The Delhi Walla’s Biographical Dictionary – Tahreema Rahim, Daryaganj
Their story, in their words.
[By Tahreema Rahim]
Tahreema, 19, lives somewhere in Daryaganj with her parents and a 5-year-old brother. She never knew that this will be the time when she will revisit her blue, towelled, patched childhood album. Her father has always been fond of capturing moments and taking pictures whenever possible. So as she goes by the first page, she sees her name written in elegant calligraphy.
Whenever she goes through her album the moment which she vicariously lives through the photographs is her first birthday. She doesn’t remember it consciously but photographs do help to picture the scenarios. Everyone showed up, everyone gathered, the well lit, bright room with clustered balloons, pink, orange, yellow, fairy lights hanged on the glass showcase, she not being aware of what is happening around, everyone sitting circled her with the cake on the table in the middle, and everyone clapping as she reaches to cut the cake.
“A lot of things are ingrained within me unconsciously which are often reflected in my likes and dislikes. I loved huge gatherings, where there would be everyone I knew till the time I realised that everyone is pretty nosey and also the hopeless romantic person within me.” Laughing, she says the hopeless romantic side had come from her first outstation trip to Agra when she was barely a year old. The city where a mausoleum was constructed in the memory of Shah Jahan’s beloved.
She had a lot of good memories in that house. It was a 2 BHK apartment situated in David Street, Pataudi House. She says that she is a die-hard Bollywood fan further adding that she has probably got it from her mother, as she grew up watching Bollywood movies with her, primarily of Shahrukh Khan, on a Samsung TV set, wondering that Shahrukh Khan lives inside the TV and if somehow she manages to break it, she will reunite with her crush. All her childhood she was fangirling over her favourite actor, from cutting pictures from the newspaper to hearing Om Shanti Om songs on loop on the DVD player. So living vicariously through movies, songs and books have always been a part of her life. Since she was the only child by then her parents made her happy in any way possible and she can’t be more grateful to God. From bringing her some fishes to pet at home, to taking her to the park every evening and having ice cream on their way back. When she barely knew the continents of the world, she got to wander the streets of NYC. She got to visit all the places she saw in Kal Ho Na Ho, it isn’t less than a dream come true for a 5-year-old-mad-about-Bollywood-child.
“Not only do we live in Old Delhi, but Old Delhi lives in us. So no matter wherever we go the void that Old Delhi would leave inside of us will never be filled, not even by NYC. The way everyone approves of the food here, and the kiosks are no less than walking down a food exhibition, and everything.”, she adds. According to her, the true spirit of the month of Ramadan lies here in Purani Dilli, when the bazaars are open till sehri time and the way it is all under glitz and glamour when Eid is around the corner, and the Eid namaz at Jama Masjid.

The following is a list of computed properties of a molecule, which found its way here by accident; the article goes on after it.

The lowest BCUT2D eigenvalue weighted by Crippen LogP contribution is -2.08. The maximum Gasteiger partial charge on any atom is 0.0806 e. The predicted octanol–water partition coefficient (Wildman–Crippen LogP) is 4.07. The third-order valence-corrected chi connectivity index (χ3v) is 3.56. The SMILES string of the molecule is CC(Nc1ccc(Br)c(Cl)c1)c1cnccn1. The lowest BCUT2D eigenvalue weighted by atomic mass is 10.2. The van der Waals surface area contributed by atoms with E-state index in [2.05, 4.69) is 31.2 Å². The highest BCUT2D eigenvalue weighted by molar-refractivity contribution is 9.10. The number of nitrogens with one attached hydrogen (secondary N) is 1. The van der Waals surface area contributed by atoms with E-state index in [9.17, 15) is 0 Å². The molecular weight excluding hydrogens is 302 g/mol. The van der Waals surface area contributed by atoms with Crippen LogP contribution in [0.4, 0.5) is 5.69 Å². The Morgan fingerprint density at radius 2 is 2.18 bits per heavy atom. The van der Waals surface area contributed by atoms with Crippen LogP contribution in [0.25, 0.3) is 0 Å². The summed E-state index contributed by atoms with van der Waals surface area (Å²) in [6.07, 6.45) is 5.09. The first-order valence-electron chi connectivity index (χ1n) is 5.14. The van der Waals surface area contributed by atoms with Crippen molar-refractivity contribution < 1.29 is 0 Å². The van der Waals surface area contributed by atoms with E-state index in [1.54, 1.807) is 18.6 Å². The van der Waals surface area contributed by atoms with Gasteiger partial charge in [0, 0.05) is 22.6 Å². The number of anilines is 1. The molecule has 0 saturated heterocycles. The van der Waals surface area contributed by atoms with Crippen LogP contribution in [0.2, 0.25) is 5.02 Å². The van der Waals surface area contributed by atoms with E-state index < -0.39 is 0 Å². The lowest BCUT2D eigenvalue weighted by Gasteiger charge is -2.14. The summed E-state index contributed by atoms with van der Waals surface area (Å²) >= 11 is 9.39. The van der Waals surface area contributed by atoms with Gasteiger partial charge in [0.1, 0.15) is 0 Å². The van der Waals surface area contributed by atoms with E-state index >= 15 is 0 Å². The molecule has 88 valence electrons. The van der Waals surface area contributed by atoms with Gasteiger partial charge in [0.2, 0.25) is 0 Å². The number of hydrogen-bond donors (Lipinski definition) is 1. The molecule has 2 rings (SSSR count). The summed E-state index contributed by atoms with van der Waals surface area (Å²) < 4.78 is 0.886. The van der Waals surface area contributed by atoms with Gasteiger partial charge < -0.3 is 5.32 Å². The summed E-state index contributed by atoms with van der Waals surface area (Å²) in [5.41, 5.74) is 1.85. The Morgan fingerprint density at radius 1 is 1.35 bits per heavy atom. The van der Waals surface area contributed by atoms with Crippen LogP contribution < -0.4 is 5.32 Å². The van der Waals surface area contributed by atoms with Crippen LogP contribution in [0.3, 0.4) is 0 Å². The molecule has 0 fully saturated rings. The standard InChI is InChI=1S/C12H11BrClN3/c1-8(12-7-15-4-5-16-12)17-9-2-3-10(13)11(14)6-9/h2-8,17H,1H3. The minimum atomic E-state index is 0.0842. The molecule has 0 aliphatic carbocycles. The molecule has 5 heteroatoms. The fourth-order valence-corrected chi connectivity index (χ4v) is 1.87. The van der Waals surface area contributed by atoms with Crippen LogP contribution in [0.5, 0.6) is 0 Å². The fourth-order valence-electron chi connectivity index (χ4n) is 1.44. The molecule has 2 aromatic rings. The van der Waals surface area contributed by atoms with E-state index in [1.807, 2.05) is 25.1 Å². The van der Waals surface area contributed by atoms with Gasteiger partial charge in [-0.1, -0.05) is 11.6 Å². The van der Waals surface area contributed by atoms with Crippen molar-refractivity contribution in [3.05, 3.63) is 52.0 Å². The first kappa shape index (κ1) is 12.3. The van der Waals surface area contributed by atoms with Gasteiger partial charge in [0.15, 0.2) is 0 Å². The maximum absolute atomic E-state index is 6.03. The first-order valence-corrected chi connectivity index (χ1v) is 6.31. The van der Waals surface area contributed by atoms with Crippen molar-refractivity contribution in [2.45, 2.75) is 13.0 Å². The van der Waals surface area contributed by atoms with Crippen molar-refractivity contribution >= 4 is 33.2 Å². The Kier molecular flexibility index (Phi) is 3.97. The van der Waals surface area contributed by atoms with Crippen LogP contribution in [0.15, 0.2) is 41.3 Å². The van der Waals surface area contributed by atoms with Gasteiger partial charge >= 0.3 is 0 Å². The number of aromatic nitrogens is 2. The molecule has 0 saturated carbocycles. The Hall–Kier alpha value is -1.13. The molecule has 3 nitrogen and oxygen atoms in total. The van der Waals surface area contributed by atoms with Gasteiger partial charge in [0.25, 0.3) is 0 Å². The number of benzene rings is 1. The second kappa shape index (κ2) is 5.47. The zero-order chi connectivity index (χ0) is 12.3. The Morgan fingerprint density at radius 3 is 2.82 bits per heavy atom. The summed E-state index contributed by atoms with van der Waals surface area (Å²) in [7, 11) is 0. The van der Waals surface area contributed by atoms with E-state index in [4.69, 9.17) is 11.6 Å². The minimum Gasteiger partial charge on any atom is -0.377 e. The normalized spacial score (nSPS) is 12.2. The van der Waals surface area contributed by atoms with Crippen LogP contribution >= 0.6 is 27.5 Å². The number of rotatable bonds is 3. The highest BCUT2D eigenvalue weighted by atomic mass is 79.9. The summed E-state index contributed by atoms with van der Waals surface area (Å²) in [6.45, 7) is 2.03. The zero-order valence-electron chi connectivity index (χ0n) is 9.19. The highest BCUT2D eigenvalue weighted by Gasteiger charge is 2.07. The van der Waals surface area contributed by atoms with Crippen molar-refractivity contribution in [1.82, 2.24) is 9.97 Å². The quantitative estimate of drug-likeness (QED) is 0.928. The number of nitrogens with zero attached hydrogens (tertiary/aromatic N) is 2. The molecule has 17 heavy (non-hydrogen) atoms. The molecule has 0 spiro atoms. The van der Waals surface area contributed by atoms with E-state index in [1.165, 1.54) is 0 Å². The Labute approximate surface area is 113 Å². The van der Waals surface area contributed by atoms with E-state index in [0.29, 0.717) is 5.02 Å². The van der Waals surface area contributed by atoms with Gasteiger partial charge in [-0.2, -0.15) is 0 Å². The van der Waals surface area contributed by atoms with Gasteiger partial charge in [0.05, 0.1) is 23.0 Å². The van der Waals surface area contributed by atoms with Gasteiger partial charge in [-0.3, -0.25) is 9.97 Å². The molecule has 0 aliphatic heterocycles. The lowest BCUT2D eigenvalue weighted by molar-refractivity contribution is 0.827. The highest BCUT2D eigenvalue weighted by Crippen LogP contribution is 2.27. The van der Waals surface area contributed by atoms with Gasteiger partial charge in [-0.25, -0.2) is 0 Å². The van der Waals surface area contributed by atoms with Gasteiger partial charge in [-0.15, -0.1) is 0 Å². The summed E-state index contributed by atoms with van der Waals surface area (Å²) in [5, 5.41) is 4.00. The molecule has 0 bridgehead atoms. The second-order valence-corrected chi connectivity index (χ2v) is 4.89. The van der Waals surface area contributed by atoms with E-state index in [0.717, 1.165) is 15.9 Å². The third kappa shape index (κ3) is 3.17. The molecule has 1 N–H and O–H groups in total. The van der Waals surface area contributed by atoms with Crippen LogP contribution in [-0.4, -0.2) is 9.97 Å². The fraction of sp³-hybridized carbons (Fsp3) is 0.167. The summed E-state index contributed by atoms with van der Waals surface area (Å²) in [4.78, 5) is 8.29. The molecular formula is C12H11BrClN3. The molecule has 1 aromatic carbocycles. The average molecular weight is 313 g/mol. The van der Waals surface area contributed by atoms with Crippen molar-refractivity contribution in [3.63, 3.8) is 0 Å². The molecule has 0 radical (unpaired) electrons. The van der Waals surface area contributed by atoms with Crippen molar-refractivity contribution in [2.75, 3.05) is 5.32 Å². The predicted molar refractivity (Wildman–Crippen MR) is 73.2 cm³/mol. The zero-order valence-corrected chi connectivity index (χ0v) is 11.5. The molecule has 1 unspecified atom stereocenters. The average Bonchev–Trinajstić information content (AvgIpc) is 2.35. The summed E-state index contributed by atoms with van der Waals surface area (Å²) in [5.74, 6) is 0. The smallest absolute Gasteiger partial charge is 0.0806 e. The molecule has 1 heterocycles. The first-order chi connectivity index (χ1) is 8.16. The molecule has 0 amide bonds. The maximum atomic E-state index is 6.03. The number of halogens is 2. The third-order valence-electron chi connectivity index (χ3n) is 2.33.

“My life has always revolved around academics and my friends,” she says. The more she hated studying in her childhood, the nerdier she became in later years. Talking of her hobbies she says that puberty hit her vocal cords way before than it actually hit her entirely along with playing the guitar, she also is a Swiftie (Taylor Swift fan). All along the way she had lost many friends, she tried fitting in with a large group, but she couldn’t manage. Till 7th grade, she was a person tagging along with her acquaintances. “Sometimes, in school, I used to look around and used to strike out the people one by one, and used to be left with no one to be called as a friend. For parents, it is quite easy to say that they send us to school just to study and not to make friends, and, in reality, it clearly means to isolate yourself. For a child, it is hard to cope up with it. If the child turns out to be social and talkative, she won’t be able to digest the fact that everyone around her is friends with each other but she isn’t.” She tried to keep up. The best friendships she had were the ones in 11th- 12th grade. Amidst the hustle of acing organic chemistry, her new friends came into being, Zuham, Kashish, Jigyasa, Palak, Harshita, Riya. “11th-12th might not be the best of my academic years, but these people had made that time worth living and the student with downcast eyes turned into a notorious individual of all time ”. They cried, laughed, tutored each other, listened to the who-broke-whose-heart tales, sung vulgar songs in between the physics class, and made a meme page. The last day of her school when they all scribbled our feelings out on each other’s shirts was probably the last time they all were together and of course on the farewell. “All this time, I have learned that we should not look forward to things so eagerly, because when they occur, they are gone in a flash of light. It is kind of a bittersweet feeling”, she adds reminiscing.
Her life, in a nutshell, had been as unexpected as a teacher asking for the homework just 5 minutes before the period was supposed to be over, and as scary as her first-grade maths teacher. She can retrieve her experiences from all the places shown in Abhishek Bachhan’s Delhi 6. Saying ‘Ae Dil Hai Mushkil’ dialogues, and making puns all along, and sometimes as confused as Never Have I Ever’s Devi, which her best friend Sidra handles way too effortlessly!
“Life is full of cynical clowns, robbers and thieves, but I would very much like to acknowledge the rainbows and unicorns that I came across.”
The scrambled biography album